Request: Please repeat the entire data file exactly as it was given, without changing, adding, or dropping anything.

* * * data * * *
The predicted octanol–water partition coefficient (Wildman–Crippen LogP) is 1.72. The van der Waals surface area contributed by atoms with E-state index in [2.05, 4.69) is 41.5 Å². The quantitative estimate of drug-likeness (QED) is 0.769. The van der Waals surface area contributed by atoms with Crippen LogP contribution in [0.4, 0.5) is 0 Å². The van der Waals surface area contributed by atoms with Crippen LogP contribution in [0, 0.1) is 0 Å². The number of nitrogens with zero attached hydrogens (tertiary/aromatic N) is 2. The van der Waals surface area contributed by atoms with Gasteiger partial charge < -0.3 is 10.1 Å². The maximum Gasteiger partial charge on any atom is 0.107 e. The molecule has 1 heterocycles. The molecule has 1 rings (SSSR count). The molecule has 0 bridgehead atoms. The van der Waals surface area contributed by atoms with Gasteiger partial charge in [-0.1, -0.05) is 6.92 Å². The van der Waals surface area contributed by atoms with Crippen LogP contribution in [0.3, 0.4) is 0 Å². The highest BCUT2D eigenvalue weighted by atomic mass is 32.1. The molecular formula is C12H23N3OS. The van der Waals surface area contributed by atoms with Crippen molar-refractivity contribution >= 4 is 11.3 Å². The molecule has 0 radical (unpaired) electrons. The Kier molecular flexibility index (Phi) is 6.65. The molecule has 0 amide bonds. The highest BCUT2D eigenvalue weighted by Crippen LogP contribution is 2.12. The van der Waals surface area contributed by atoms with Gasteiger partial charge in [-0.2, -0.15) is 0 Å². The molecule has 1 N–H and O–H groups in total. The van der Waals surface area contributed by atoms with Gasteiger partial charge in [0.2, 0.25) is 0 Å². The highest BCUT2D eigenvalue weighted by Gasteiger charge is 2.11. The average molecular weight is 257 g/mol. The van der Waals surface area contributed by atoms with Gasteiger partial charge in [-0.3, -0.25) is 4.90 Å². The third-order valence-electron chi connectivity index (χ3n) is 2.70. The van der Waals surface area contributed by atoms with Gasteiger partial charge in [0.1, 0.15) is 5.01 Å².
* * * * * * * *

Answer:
The predicted octanol–water partition coefficient (Wildman–Crippen LogP) is 1.72. The van der Waals surface area contributed by atoms with E-state index in [2.05, 4.69) is 41.5 Å². The quantitative estimate of drug-likeness (QED) is 0.769. The van der Waals surface area contributed by atoms with Crippen LogP contribution in [0.4, 0.5) is 0 Å². The van der Waals surface area contributed by atoms with Crippen LogP contribution in [0, 0.1) is 0 Å². The number of nitrogens with zero attached hydrogens (tertiary/aromatic N) is 2. The van der Waals surface area contributed by atoms with Gasteiger partial charge < -0.3 is 10.1 Å². The maximum Gasteiger partial charge on any atom is 0.107 e. The molecule has 1 heterocycles. The molecule has 1 rings (SSSR count). The molecule has 0 bridgehead atoms. The van der Waals surface area contributed by atoms with Gasteiger partial charge in [-0.1, -0.05) is 6.92 Å². The van der Waals surface area contributed by atoms with Crippen LogP contribution in [0.3, 0.4) is 0 Å². The highest BCUT2D eigenvalue weighted by atomic mass is 32.1. The molecular formula is C12H23N3OS. The van der Waals surface area contributed by atoms with Crippen molar-refractivity contribution >= 4 is 11.3 Å². The molecule has 0 radical (unpaired) electrons. The Kier molecular flexibility index (Phi) is 6.65. The molecule has 0 amide bonds. The highest BCUT2D eigenvalue weighted by Crippen LogP contribution is 2.12. The van der Waals surface area contributed by atoms with Gasteiger partial charge in [-0.2, -0.15) is 0 Å². The molecule has 1 N–H and O–H groups in total. The van der Waals surface area contributed by atoms with Gasteiger partial charge in [0.2, 0.25) is 0 Å². The highest BCUT2D eigenvalue weighted by Gasteiger charge is 2.11. The average molecular weight is 257 g/mol. The van der Waals surface area contributed by atoms with Gasteiger partial charge in [-0.3, -0.25) is 4.90 Å². The third-order valence-electron chi connectivity index (χ3n) is 2.70. The van der Waals surface area contributed by atoms with Gasteiger partial charge in [0.1, 0.15) is 5.01 Å².